Archive for January, 2008

Ultimate Survivor Chagum

I should probably watch Kaiji before I make jokes about it, but episode 10 of Seirei no Moribito cried out for it.

I’ve only seen a few more episodes than when I last talked about Seirei no Moribito but the more I (slowly) watch of this series, the more impatient I am for Scholastic to release the novel series over here. It’s the exact kind of story I’d like Western YA fantasy novels to have more often. I have the feeling, from watching the sedate and soft-feeling anime, that the novel itself will be excellently written in the kind of style I like. I know what I’ve come to like in books, and Seirei no Moribito certainly fits the bill.

On the anime side of things, however, it’s clear even now that the action-filled first several episodes was merely a prelude to the actual content of the series: that of Basla becoming a mom. It’s interesting seeing what’s happened since Balsa fulfilled her promise to avenge the deaths she inadvertently took by saving an equal number (I think it was 8), even though we’ve only seen her since she took on the job of protecting Chagum. Despite being about mundane daily aspects of life in fantasyland, the series manages to be thrilling. Whether it’s Balsa hiding in the closet of a blacksmith, or, in this episode, Chagum defeating corrupted gamers with his imperially-trained wits, this anime never really fails me. I wish I had more time to watch it, but I think savoring it slowly is the way to go (I think savoring it slowly is the way to go with a lot of anime but that’s just me).

Further updates as events warrant.

Holy Mother of God, Bandai Visual got it right

So apparently Bandai Visual acquired the licenses for Shigofumi and true tears.

They are going to start releasing them in May. They are going to coincide with the Japan DVD releases.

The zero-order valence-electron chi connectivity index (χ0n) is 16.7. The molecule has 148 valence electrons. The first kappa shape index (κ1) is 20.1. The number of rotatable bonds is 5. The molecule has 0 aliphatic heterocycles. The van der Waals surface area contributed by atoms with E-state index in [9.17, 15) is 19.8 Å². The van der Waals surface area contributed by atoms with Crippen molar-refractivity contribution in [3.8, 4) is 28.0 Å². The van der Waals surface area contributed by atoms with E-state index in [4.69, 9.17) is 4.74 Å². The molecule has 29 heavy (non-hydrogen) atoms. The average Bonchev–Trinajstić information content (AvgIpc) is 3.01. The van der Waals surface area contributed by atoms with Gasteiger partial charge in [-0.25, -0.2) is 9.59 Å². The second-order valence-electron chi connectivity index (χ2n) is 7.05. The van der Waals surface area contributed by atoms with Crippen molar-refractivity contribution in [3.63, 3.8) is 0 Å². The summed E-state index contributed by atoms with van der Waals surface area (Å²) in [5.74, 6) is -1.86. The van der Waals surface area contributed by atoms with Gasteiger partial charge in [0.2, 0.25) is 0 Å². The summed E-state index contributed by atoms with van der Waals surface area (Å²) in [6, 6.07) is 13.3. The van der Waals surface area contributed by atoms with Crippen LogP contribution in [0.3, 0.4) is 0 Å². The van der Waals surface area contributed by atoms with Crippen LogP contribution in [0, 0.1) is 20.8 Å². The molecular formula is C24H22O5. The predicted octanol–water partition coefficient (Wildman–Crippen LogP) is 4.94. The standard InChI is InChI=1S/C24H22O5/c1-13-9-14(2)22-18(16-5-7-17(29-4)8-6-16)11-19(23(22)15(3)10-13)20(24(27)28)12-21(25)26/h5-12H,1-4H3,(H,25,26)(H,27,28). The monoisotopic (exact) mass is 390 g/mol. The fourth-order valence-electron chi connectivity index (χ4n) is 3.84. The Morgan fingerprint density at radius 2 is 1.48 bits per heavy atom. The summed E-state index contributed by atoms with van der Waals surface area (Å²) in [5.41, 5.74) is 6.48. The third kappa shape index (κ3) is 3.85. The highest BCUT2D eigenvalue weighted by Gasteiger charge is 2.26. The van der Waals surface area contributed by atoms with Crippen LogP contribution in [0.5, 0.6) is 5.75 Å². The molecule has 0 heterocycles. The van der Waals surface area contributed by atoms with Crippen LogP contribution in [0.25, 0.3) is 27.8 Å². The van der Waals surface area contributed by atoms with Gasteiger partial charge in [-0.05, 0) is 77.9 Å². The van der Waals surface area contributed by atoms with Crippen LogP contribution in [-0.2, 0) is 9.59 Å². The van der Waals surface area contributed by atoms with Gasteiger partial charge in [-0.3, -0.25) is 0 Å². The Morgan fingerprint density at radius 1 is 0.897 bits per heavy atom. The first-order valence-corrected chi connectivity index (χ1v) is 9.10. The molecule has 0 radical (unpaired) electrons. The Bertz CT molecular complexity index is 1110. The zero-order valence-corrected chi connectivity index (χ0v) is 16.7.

And they are charging a normal price point for them.

That’s right. $29.99 MSRP DVDs from Bandai Visual/Honneamise. Except Shigofumi is still $39.99, and true tears has one episode, but whatever. PROGRESS!

This is amazing news. That is some incredible turnaround time for releasing DVDs in America. At this point, I no longer care whether the series will end up being any good or not (as they stand right now, they’re very good, and I don’t see that changing). This is a brilliant move by a company that was the butt of every joke a few months ago. The anime industry is making progress towards eliminating the somewhat artifical need for fansubs altogether. They’ll always be around, as long as there’s unlicensed series that merit attention, and I can’t totally see myself supporting buying series unseen on a regular basis, but this is a step in the right direction. Next we just need official subtitled subscriptions offered by the licensor that have a short turnaround time (+/- one week, although simultaneous broadcast and release on the subscription service would be amazing) and companies can finally provide a legal alternative to fansubs at low cost to fans. Fansubs are nice and convenient, but not when they cut into domestic DVD sales.